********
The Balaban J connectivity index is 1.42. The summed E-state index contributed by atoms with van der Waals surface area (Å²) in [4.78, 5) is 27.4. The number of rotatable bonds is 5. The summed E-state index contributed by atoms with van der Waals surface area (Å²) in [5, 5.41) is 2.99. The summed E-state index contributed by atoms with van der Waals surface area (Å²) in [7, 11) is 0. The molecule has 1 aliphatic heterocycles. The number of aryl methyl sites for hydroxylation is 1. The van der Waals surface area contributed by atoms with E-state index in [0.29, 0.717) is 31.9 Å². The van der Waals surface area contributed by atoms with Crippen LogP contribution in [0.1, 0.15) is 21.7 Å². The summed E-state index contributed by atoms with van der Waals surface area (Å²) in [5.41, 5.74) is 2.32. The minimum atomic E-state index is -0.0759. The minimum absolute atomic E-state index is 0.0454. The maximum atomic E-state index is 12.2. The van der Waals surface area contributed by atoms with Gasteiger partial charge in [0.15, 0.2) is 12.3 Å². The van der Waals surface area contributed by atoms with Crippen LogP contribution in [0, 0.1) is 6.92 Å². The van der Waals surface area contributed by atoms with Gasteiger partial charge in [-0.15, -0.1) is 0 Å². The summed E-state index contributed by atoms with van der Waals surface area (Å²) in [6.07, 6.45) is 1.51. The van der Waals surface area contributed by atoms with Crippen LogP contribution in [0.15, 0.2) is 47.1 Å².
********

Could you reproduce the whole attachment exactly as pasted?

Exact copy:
The Balaban J connectivity index is 1.42. The summed E-state index contributed by atoms with van der Waals surface area (Å²) in [4.78, 5) is 27.4. The number of rotatable bonds is 5. The summed E-state index contributed by atoms with van der Waals surface area (Å²) in [5, 5.41) is 2.99. The summed E-state index contributed by atoms with van der Waals surface area (Å²) in [7, 11) is 0. The molecule has 1 aliphatic heterocycles. The number of aryl methyl sites for hydroxylation is 1. The van der Waals surface area contributed by atoms with E-state index in [0.29, 0.717) is 31.9 Å². The van der Waals surface area contributed by atoms with Crippen LogP contribution in [0.1, 0.15) is 21.7 Å². The summed E-state index contributed by atoms with van der Waals surface area (Å²) in [5.41, 5.74) is 2.32. The minimum atomic E-state index is -0.0759. The minimum absolute atomic E-state index is 0.0454. The maximum atomic E-state index is 12.2. The van der Waals surface area contributed by atoms with Gasteiger partial charge in [0.15, 0.2) is 12.3 Å². The van der Waals surface area contributed by atoms with Crippen LogP contribution in [0, 0.1) is 6.92 Å². The van der Waals surface area contributed by atoms with Gasteiger partial charge in [-0.15, -0.1) is 0 Å². The summed E-state index contributed by atoms with van der Waals surface area (Å²) in [6.07, 6.45) is 1.51. The van der Waals surface area contributed by atoms with Crippen LogP contribution in [0.15, 0.2) is 47.1 Å².